Subway conductors, Wall Street traders, Broadway costume designers, Brooklyn bagel bakers and more will travel from New York City to show D.C. tourists what life in the Big Apple is like. Music and dance workshops are offered at the New York City venue on the Mall.

The Folk-Life Festival also features “Masters of the Building Arts.” This venue brings 70 artisans from a wide variety of trades onto the Mall. Stone carvers, marble and stone masons, ornamental blacksmiths, mosaic artisans and others will demonstrate their crafts.

After learning about the cultures of Bermuda, New York City and the workings of artisans under the hot July sun, visitors might want to cool off. Instead of trekking back to campus, duck into one of the Smithsonian museums or the National Gallery for a brief break from the beating sun.

The fountain at the Sculpture Garden, which doubles as an ice skating rink in the winter, becomes a makeshift wading pool July 4 and is a good place to cool off hot and tired feet.

After a rest, and maybe a red, white and blue Popsicle from a vendor, it will be time to brave the crowds at “A Capital Fourth Celebration” at 8p.m. The Independence Day concert is held on the west lawn of the U.S. Capitol building. This year marks the 20th anniversary of the event, which is broadcast live on PBS. More than 500,000 people are expected to attend.

Barry Bostwick, who plays the mayor of New York on TV’s “Spin City,” will host the celebration. Performers will include the National Symphony Orchestra, the Pointer Sisters, Luther Vandross, Ray Charles, Lee Ann Womack and more. The concert will last until about 9:10 p.m., when the fireworks display begins. The fireworks will be set off from the Washington Monument grounds.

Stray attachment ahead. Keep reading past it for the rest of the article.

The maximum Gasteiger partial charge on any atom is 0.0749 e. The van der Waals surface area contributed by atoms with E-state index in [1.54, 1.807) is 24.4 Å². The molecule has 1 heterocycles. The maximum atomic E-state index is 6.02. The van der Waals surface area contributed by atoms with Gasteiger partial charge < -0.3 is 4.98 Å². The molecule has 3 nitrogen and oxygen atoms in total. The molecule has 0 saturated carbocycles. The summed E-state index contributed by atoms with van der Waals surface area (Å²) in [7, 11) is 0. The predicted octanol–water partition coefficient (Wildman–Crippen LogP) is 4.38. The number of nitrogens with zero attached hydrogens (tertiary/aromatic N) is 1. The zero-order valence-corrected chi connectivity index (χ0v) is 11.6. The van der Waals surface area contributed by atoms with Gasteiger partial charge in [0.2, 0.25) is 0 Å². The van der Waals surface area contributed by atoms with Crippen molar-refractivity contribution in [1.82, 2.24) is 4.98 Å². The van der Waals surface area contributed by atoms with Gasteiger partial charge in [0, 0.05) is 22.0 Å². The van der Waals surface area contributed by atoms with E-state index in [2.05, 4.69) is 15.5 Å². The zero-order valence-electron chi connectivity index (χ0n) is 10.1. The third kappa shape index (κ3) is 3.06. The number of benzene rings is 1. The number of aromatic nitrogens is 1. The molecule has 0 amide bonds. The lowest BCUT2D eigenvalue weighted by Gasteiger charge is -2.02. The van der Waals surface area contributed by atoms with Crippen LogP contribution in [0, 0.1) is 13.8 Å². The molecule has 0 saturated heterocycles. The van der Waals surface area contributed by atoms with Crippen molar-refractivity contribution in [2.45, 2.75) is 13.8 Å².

Lingo said she watched the display from the Lincoln Memorial last summer.

“I left my apartment about 10 minutes before the fireworks were supposed to start and sat right in front of the steps of the Lincoln Memorial.” Lingo said. “They were fabulous, I just wish I would have been closer to hear the music.”

Spending July 4 in the D.C. provides many opportunities to celebrate the nation’s birthday with thousands of people from across the country. But there are alternative ways to celebrate the Fourth rather than spending all day on the Mall.

Junior Manish Bhatt spent most of his Independence Days in his small-town home of Stamford, N.Y. He said he is excited to be in D.C. for July Fourth but will miss his hometown festivities.

“I am ready for a change, ” Bhatt said. “But I will also be thinking about my home on the Fourth.”

For those afraid of crowds or who miss their small-town roots, D.C. suburbs like Fairfax and Arlington, Va. offer small parades full of fire engines and Girl Scout troops. They also have their own fireworks displays.

If a long weekend is an option, students may like to spend a few days at the beach. Ocean City, Md., has its own fireworks display on Independence Day, presented as the U.S. Naval Academy Band plays patriotic tunes.

No matter how it is celebrated, there is no escaping the Fourth of July in Washington. Thousands will travel hundreds of miles to participate in events just a few blocks away from GW’s campus. So get out the red, white and blue, pin up the Stars and Stripes and help the United States celebrate its 225th birthday D.C. style.